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This is the first sentence of a news article from NHK News Web Easy: 大学 緊急事態宣言でオンラインと学校での授業に分かれる

新しいコロナウイルスの問題で、去年はオンラインで授業をしていた大学、今年の4月から、学生が大学に来て受ける授業を増やす予定でした。

If I replaced も with the other non-logical topic marker は, would it be like saying "Universities that held classes online last year due to the new coronavirus problem planned to increase classes that take students on campus" - kind of like saying (due to the restrictive/comparative qualities of は) that only universities that held classes online last year intended to increase classes on campus this year.

Whereas the original sentence is saying something like (Because も is the inclusivity topic marker) "Some universities (but not all) that held classes online last year... Etc"

Am I on the right track with this one?

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    Would you elaborate a bit on how you understood the effect of も there? What is “included” in what, according to your interpretation?
    – aguijonazo
    Apr 28 at 23:57
  • Inclusive in the sense that は is restrictive, whereas も is not. Thus, some universities, but not all (the topic is more loosely defined). Does this make sense? Apr 29 at 3:32
  • Not quite. Please read my answer.
    – aguijonazo
    Apr 29 at 3:52
  • If this sentence is presented in isolation, "also" or "as well" is the most natural interpretation. Please explain why it didn't work.
    – naruto
    Apr 30 at 1:40
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The most straightforward, and strict, interpretation would be:

Universities that held classes online last year due to the new coronavirus problem also planned to increase classes that take students on campus (, along with other universities that planned to do the same).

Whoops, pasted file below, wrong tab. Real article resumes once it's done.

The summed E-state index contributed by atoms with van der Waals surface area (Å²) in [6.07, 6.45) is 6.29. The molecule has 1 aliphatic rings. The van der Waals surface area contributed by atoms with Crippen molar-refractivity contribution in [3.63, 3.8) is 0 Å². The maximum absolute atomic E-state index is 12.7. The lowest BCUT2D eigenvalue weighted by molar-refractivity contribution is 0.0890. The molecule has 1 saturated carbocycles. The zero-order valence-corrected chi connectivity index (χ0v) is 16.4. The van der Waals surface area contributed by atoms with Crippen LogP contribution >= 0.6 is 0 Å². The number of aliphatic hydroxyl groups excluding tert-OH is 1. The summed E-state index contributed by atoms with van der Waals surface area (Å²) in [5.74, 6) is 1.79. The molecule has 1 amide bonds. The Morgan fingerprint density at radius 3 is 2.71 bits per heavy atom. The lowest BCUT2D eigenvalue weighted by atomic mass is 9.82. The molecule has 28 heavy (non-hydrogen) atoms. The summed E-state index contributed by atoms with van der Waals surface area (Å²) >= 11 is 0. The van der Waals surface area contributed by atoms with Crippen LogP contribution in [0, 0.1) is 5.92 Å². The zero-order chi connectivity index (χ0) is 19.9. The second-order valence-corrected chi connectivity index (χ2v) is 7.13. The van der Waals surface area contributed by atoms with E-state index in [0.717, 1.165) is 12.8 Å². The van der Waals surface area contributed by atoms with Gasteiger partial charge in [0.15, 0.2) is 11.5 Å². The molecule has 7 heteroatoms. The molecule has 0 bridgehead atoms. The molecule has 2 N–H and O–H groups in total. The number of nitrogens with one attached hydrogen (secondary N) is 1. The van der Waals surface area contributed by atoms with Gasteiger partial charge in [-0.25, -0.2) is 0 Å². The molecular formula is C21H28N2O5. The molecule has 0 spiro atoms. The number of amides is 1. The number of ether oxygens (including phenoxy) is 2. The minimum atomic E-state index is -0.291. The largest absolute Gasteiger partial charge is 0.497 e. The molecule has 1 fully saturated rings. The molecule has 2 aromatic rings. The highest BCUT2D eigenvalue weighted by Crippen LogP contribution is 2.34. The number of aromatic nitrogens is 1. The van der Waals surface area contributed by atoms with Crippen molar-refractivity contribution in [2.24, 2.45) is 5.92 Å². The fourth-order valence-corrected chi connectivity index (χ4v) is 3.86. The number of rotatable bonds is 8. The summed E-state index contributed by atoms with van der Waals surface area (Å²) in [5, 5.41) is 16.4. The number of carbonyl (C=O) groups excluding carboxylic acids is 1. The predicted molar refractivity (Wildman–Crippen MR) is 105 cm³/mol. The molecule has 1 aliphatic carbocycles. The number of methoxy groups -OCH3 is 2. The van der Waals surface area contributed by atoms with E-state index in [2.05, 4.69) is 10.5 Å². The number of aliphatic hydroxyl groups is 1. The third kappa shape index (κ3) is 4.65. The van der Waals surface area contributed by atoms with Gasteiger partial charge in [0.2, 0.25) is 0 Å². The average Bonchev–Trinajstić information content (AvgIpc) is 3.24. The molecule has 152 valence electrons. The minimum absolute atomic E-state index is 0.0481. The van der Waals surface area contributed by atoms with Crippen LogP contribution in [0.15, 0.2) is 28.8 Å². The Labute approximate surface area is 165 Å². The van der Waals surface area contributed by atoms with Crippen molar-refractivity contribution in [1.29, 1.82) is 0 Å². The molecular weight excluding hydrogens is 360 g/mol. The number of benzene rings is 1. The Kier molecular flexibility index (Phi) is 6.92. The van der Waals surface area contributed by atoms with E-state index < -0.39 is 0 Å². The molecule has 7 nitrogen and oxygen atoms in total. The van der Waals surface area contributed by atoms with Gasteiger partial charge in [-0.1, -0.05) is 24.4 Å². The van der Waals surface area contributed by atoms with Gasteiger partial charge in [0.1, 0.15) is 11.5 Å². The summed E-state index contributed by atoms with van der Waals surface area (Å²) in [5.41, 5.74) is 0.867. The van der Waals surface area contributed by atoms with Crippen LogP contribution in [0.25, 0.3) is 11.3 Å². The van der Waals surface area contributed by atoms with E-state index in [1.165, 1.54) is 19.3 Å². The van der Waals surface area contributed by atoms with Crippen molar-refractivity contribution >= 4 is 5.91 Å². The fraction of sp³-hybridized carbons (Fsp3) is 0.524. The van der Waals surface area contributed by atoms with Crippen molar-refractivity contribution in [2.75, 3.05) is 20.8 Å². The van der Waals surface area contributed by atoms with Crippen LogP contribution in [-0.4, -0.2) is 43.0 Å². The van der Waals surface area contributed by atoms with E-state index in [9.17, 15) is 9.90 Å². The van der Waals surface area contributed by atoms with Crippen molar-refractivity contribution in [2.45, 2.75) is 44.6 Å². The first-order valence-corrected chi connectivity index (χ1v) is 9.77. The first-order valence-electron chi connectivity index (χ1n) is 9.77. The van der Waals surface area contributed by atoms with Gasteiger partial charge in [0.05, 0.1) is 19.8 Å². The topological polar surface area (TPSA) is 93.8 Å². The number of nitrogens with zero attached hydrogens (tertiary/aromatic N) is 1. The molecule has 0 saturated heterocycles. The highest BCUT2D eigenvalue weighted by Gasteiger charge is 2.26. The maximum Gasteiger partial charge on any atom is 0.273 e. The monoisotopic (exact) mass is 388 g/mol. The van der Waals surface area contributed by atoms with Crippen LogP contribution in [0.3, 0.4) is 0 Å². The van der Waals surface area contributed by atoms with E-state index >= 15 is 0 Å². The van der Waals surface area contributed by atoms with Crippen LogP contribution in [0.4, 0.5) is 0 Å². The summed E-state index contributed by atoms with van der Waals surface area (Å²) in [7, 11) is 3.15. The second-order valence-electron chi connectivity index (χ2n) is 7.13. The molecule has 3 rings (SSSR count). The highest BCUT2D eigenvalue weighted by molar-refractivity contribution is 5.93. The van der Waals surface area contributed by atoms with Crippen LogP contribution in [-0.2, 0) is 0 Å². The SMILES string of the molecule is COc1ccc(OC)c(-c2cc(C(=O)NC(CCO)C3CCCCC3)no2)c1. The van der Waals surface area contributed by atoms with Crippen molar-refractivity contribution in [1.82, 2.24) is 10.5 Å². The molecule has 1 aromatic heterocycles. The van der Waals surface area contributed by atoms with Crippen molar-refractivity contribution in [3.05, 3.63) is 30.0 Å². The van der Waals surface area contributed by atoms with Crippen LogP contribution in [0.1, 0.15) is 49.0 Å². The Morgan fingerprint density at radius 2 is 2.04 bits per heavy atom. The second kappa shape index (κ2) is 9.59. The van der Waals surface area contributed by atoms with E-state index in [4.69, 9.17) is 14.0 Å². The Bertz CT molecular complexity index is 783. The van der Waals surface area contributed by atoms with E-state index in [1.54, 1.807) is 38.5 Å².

Generally. the particle も is added at the end of the thing you want to “include” in the same category as other things. In this case, it’s the whole of 新しいコロナウイルスの問題で、去年はオンラインで授業をしていた大学.

Strictly speaking, though, this might not make much sense because universities that didn’t hold classes online due to the coronavirus last year wouldn’t increase on-campus classes from this April. Even if some did, it should have little to do with the coronavirus. At least, that’s not what this article wants to talk about.

I think the inclusive quality of も should be understood a bit less strictly in this context. It implies that universities, or even other institutions, planned to implement some changes. Those that held classes online last year were also among them; they planned to increase on-campus classes from this April.

The sentence doesn’t say anything about “some” or “all” among universities that held classes online.

As you say, は would have added an unwanted nuance of exclusivity (even though it might have described the fact more accurately). If the article also talked about universities that didn’t hold classes online last year having planned to so some other concrete things, then は might have been good to explain what those that did planned to do in contrast.

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This も is fundamentally "also", "too" or "as well", but Japanese も can be used without explicitly mentioning "the similar thing" in previous sentences. In such cases, you can think of it as 'like others', 'among others', 'like similar examples we know', 'as usual', etc. This type of も is commonly used to describe an event that happens naturally over time. Here も is used because everyone knows that many other organizations had been planning to restart social activities.

By extension, も can even add an exclamatory feeling (see: Odd use of も has me stumped). Just by saying も, it adds the feeling of "that's the way things are, and this time is no exception".

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